In the past, a drive through the small college town of Castleton, Vermont in early September would reveal countless returning students outside of apartments in the area.
People driving through the town could see the upperclassmen outside enjoying the beautiful weather, throwing the Frisbee around with their “Honk and We’ll drink” sign displayed proudly for all who passed by.
This year though, motorists were finding these properties vacant with “For Rent” signs still posted rather than the cheerful college students.
The small rural town of Castleton is made up of a numerous of rental properties that are normally packed with upperclassmen. It was tradition for older students to jump at the chance to live off campus, with the last years of their educational careers quickly coming to a close and with them trying to learn how to “adults” before their final semester ends.
So why are these rental properties all over town still on the market?
“More upperclassmen are living on campus this year,” said Dean of Residence Life Mike Robilotto.
Castleton University this year opened up new living facilities in nearby Rutland, relieving the already cramped campus of the increase of students.
“We moved our graduate students that were living off campus in the brick buildings down on South Street to the new apartment-living style dorms (in Rutland), so that’s 20 people right there that would potentially be leasing these properties that are still up for rent,” Robilotto said. “We also have more space for living on campus now, which is giving people the option to live in the dorms that in the past they might not have had.”
But could there be other factors also fueling the change? Romello Lindsey is a transfer student who lived in the dorms for a year, but decided to change living situations this semester. He spoke about how weird it was to have vacant apartments in his complex.
“It was hard finding somewhere to live over the summer for next semester, I got lucky I was able to get into the Brick Apartments, the landlord even had said the first day I moved in that there wasn’t any room left. A week later he was asking if I knew anyone looking for somewhere to live and that he’d even lower my rent if I found people,” he said.
Dilan Clements is a junior who rented an apartment off campus, but now as a senior is once again living back in the dorms. But she has a different reason for returning.
“Originally, when I moved off campus, it saved me money and I loved to cook my own food, but I moved back on campus for senior year because I’m graduating in December so it didn’t make sense to rent an apartment again for another year if I would only be living there for half of it,” she said.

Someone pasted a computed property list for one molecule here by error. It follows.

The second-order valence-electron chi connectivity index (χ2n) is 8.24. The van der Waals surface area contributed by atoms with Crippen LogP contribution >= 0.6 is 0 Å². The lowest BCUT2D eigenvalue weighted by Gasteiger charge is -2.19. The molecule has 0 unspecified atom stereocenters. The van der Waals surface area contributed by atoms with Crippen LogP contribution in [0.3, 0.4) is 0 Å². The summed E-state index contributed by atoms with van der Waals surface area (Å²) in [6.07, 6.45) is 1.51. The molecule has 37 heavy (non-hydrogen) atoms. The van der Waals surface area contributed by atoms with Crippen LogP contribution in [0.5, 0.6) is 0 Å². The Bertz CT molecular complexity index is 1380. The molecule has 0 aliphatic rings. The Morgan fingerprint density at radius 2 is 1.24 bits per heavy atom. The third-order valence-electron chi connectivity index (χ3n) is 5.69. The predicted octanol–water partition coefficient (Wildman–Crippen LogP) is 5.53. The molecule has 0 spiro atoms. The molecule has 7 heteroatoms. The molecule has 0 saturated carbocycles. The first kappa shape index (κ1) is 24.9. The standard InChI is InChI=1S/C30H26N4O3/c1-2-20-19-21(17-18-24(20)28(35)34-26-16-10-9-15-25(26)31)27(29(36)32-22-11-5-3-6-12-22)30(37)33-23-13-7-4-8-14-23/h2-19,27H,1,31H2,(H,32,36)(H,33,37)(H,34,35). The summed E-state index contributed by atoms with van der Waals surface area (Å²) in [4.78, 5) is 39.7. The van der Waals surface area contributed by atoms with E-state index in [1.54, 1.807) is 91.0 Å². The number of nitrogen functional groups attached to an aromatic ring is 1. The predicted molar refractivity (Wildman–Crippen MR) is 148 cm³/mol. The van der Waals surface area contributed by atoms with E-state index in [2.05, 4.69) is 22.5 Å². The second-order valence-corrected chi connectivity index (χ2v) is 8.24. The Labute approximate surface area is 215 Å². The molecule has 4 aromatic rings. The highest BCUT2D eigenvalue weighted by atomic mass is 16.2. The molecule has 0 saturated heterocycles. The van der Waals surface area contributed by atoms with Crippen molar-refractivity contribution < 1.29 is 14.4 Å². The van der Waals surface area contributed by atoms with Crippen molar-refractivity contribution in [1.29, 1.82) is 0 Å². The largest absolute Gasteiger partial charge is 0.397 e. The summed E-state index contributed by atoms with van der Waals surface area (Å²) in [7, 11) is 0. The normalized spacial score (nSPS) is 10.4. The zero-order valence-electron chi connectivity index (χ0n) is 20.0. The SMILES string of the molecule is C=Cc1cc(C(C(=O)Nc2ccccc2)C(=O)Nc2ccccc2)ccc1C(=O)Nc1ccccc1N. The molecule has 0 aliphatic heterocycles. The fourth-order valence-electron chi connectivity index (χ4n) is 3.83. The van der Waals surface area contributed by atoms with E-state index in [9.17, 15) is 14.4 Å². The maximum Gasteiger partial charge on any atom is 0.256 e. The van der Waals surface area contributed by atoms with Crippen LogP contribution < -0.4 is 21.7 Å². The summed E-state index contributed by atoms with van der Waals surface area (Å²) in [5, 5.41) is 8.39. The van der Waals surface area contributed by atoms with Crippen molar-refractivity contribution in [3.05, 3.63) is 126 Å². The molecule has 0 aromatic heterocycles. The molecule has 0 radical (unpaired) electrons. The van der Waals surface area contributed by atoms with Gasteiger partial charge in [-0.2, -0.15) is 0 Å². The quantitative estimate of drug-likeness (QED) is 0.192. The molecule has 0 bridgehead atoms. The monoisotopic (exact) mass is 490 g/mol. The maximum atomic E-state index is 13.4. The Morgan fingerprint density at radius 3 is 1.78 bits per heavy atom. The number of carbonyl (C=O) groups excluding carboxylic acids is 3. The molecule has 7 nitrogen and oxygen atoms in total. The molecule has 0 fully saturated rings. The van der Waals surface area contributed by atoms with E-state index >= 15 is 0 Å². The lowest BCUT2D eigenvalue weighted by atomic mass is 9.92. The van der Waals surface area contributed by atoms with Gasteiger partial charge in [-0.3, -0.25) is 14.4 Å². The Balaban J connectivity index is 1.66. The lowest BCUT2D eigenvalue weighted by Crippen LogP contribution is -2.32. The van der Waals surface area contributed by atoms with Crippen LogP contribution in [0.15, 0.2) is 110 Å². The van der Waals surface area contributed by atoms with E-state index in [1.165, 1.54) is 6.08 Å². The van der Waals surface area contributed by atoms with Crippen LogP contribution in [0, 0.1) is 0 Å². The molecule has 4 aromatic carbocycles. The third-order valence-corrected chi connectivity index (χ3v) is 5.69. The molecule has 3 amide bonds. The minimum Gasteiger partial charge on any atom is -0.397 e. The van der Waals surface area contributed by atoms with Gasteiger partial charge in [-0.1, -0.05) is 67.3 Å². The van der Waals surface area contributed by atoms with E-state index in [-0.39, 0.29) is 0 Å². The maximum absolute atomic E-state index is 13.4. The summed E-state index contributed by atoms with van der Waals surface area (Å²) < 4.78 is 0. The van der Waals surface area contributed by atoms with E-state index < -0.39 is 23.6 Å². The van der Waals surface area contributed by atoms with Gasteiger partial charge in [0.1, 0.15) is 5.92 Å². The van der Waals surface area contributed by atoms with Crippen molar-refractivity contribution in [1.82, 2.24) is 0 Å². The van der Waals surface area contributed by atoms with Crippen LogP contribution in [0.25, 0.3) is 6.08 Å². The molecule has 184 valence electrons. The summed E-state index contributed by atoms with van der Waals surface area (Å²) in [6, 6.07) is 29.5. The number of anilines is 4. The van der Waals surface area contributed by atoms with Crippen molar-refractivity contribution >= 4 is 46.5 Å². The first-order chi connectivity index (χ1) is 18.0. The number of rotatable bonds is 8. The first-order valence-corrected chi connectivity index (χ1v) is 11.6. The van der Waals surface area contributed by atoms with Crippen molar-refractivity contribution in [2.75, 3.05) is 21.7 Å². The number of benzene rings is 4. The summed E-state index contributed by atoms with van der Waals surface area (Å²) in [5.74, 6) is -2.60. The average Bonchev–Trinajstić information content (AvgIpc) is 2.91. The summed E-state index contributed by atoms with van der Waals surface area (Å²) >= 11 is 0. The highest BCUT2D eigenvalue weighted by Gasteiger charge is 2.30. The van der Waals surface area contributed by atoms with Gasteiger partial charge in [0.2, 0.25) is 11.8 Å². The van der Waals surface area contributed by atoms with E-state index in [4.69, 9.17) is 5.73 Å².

When asked what she liked better, she answered “I enjoyed having my own space off campus, eating the food I wanted, not having to follow the rules and policies of campus living and I also saved money. I also really enjoy living on campus though, because it’s so convenient to live near my classes and the gym, being able to grab food whenever I wanted it without the need of grocery shopping and just the feeling of community you get when you live in a dorm with all your friends. Overall I enjoy on campus more because of the convenience.”
Sociology Professor Phil Lamy has different thoughts as to why more students want dorm life.
“I believe there is an infantalization issue with the students in these generations,” he said.
“The culture of the society that we live in today see’s college students as still children and the more that they are told they are children, the more likely that they will act just as they are perceived, as children.”
But how does this translate into students not wanting apartment living?
“Because children don’t want responsibility. It is so much easier to pay one big bill at one time than have multiple different payments due during each month. It gets hectic and is definitely not something kids want to deal with,” he said.
Not all students feel this way about living in the dorms though. For senior Sterling Connolly, living on campus was “awful.”
“I lived in a corridor style room and I lived in a suite and if I didn’t have to, I never would have. After three years it was a breath of fresh air to have a place that I felt I could truly call my own, without all the regulations that come with dorm living,” he said.